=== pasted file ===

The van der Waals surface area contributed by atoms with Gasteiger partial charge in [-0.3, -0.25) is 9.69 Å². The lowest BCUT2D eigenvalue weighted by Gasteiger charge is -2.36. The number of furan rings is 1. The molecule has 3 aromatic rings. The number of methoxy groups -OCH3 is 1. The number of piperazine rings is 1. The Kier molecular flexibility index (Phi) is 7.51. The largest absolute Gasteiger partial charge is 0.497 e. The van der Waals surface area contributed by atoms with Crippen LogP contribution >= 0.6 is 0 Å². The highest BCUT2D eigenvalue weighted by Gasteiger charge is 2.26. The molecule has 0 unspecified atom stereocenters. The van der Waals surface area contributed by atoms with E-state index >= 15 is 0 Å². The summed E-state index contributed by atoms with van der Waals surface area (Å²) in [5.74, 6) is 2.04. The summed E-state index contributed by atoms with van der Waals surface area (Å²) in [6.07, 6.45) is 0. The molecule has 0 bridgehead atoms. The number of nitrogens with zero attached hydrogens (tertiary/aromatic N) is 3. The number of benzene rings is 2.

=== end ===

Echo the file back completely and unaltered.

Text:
The van der Waals surface area contributed by atoms with Gasteiger partial charge in [-0.3, -0.25) is 9.69 Å². The lowest BCUT2D eigenvalue weighted by Gasteiger charge is -2.36. The number of furan rings is 1. The molecule has 3 aromatic rings. The number of methoxy groups -OCH3 is 1. The number of piperazine rings is 1. The Kier molecular flexibility index (Phi) is 7.51. The largest absolute Gasteiger partial charge is 0.497 e. The van der Waals surface area contributed by atoms with Crippen LogP contribution >= 0.6 is 0 Å². The highest BCUT2D eigenvalue weighted by Gasteiger charge is 2.26. The molecule has 0 unspecified atom stereocenters. The van der Waals surface area contributed by atoms with E-state index >= 15 is 0 Å². The summed E-state index contributed by atoms with van der Waals surface area (Å²) in [5.74, 6) is 2.04. The summed E-state index contributed by atoms with van der Waals surface area (Å²) in [6.07, 6.45) is 0. The molecule has 0 bridgehead atoms. The number of nitrogens with zero attached hydrogens (tertiary/aromatic N) is 3. The number of benzene rings is 2.